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  • Writer's pictureTina

Growing Old Is Not For The Weak




I have heard it said that growing old is not for the weak. Truer words were never spoken…sigh. Watching my senior pit bull, Chubby, age breaks my heart. I shared with you that he had acquired anaplasmosis several months ago. My boy has not made a full recovery, and this tick-borne disease has exacerbated the aging process. He went from bouncing around like a pup to walking like a stiff old man. I know he aches and hurts because he constantly licks his front left paw, and on cold days, he whines when he moves. These days, my boy would rather lay on the couch than run through the fields.

 

In the not-so-distant past, Chubs would go out to the barn with Eric in the morning. He would run the perimeter of the fields, checking for interlopers. The predatory wildlife population did not stand a chance under Chubby’s watch. Raccoons, in particular, posed a serious threat and were taken care of and brought to the front yard, laid proudly under the arborvitae trees for all to see. One had to wait for Chubby to be indoors for the dead critters to be taken far off the property. Otherwise, one would have to fight a losing tug-of-war battle with a pit bull and a dead raccoon.

 

These days, Chubs does not stir until after lunch. One of us usually checks to make sure the old boy is still breathing if we can’t hear his echoing snores. I have given up the battle of no dogs on the furniture. He is now permitted to lounge at will on the leather couch. However, all upholstered furniture remains off-limits. There are days we have to coax Chubby off the couch with a cookie and bribe him to go outside and do his business. Watching his stiff movements and obvious discomfort tugs at our heartstrings.

 

Living with arthritis is no walk in the park. I know I feel better when I get up and get moving. Recently, I have started taking Chubby with me on my walks with Buster. While Bus runs ahead, behind, and all over, Chubs walks with me on a leash. Knowing Chubby’s competitive nature, I can envision him overdoing it to try to keep us with Bus. He was indignant about the leash at first, but it has been accepted and has become our thing. The Bibbed Wonder commented that he thinks Chubs is moving better since we have started going on our walks.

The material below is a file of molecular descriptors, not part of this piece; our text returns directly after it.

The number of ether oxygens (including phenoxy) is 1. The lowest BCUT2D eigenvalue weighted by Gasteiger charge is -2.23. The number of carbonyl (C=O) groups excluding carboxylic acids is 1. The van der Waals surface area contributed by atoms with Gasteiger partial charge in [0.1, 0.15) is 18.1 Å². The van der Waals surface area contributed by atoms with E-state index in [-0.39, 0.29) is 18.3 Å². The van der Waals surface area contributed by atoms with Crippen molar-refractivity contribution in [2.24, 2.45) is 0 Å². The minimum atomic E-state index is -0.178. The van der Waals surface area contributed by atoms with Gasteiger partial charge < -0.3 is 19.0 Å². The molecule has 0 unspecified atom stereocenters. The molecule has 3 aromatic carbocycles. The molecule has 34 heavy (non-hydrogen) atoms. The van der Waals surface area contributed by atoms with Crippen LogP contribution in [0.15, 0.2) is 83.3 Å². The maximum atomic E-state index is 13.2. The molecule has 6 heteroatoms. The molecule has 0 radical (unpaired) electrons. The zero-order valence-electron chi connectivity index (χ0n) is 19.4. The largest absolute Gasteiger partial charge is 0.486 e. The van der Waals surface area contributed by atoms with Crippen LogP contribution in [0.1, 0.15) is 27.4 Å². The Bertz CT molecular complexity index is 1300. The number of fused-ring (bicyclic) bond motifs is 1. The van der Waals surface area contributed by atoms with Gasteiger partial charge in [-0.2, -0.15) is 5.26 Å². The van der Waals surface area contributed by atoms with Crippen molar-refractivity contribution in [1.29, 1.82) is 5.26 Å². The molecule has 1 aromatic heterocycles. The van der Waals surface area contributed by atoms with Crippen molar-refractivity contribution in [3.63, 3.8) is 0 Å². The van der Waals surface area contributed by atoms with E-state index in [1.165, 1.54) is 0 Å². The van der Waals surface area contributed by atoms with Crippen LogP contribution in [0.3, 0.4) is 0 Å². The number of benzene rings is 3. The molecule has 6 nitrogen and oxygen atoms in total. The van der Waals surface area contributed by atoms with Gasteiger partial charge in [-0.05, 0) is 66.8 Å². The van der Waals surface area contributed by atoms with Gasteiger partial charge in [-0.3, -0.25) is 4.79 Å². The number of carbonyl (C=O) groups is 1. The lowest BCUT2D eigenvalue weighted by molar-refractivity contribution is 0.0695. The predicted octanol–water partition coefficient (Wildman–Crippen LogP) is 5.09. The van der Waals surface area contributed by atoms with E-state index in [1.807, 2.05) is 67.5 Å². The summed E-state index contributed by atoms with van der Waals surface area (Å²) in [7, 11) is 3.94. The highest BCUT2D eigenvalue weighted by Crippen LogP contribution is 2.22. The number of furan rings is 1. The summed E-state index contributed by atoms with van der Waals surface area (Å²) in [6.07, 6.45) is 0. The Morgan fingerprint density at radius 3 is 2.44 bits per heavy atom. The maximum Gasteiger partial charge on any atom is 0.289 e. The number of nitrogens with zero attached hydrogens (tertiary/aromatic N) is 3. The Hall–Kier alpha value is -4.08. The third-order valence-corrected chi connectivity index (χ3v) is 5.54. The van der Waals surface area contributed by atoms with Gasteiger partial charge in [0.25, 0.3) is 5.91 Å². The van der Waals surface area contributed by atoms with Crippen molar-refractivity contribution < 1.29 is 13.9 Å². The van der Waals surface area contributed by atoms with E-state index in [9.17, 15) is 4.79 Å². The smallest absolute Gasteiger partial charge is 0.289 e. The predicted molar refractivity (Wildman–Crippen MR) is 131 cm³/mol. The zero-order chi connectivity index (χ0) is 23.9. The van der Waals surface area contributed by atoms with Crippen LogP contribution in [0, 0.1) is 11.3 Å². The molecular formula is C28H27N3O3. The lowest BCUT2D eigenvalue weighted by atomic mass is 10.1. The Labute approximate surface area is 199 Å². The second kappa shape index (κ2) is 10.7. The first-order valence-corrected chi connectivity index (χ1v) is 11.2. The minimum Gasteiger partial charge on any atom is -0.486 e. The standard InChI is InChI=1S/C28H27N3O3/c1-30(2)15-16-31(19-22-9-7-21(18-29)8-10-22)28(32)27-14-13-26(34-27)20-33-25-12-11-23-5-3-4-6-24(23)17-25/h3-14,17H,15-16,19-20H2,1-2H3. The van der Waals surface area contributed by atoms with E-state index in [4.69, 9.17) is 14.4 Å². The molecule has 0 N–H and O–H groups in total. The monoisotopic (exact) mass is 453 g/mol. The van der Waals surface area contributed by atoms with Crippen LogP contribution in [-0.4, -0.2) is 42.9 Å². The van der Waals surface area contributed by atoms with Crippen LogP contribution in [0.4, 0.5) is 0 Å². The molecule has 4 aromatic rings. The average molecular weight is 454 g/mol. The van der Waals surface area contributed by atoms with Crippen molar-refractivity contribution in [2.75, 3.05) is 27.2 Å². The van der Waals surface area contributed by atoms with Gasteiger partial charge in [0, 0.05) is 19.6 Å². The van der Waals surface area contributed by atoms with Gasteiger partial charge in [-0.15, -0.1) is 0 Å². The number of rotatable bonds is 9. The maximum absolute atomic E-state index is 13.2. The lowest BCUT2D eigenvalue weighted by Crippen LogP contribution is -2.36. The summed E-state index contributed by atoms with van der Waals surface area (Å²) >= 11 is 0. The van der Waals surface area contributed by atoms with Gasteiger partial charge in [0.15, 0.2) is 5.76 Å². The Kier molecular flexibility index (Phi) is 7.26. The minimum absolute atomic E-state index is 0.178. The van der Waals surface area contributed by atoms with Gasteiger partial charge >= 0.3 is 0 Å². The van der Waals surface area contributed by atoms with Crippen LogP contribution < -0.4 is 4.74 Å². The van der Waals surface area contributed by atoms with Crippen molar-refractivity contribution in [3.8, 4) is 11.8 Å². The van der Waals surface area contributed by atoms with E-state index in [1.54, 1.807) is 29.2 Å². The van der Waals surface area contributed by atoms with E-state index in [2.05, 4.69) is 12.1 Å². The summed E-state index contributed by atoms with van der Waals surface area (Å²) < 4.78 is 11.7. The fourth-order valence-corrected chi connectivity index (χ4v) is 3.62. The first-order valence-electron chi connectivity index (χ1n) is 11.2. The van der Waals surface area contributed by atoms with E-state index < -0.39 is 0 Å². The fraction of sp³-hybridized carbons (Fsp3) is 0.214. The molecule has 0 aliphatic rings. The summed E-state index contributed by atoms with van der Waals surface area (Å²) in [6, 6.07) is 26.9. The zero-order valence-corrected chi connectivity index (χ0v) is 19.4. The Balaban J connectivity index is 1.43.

Along with controlled exercise, we also give Chubs a prescription anti-inflammatory. He takes the equivalent of ibuprofen for dogs. I put his pills in a delicious people's treat. At this point, it is about enjoying life and quality of life rather than restrictions. He’s earned a hot dog, a cupcake, or peanut butter bread. My guy is 104 in dog years; he’s earned a few treats. Thus far, Chubs is doing well with vetprofen, gentle exercise, and Tempur-Pedic bedding. We help him up on the couch, offer aid with steps, and baby him.

 

We are not blind to the fact that Chubby plays us. If we want him to do something he does not want to do, he acts like he’s dying. However, when Grambarb shows up with special Chubby treats, he once again bounces around like a pup. Chubs has always had selective hearing, but it has become even more selective since he has gotten sick. He’s a bit spoiled, but isn’t that why we bring them into our lives? He deserves to be loved and spoiled. He has loved us unconditionally his entire life. He has guarded our girl, protected our property, put himself at risk to keep us safe, and he does it all out of love. There is nothing more noble than the adoration of a dog.

 

I hope when I am old and frail someone gives me a soft place to land. I hope they give me treats I enjoy, hold my hand, check to make sure I am still breathing, and try to make my final days as comfortable as possible. I hope I am worthy of such treatment. We all suffer the same fate. If we’re lucky, we will all get old and frail; our joints will ache, our hearing and eyesight will fail, and we will need assistance and help. Be kind to your aging pets. Treat them with respect, gentleness, and compassion. Just because they can’t do the things they used to do doesn’t mean they are worthless. They loved you well, probably when you didn’t deserve it. Return the favor by staying by their side, offering them comfort, and letting them know how much you appreciate it.

 

If the day comes when it is more humane to help them cross over, be by their side. Someone I know refused to go with their ailing dog when it was time to put them down. Instead, they sent a neighbor to do it because it was easier for them. That beloved pet died with a stranger in a strange setting. I often think about how Winnie must have been afraid and confused in her final moments. Don’t be selfish; face the hard times and be there for your beloved pet. It’s not pleasant, but it’s the least you can do for someone who has loved you with all their being.

 

On this chilly January day, stay safe, be smart, be kind and gentle with the elderly, and keep washing your hands.    

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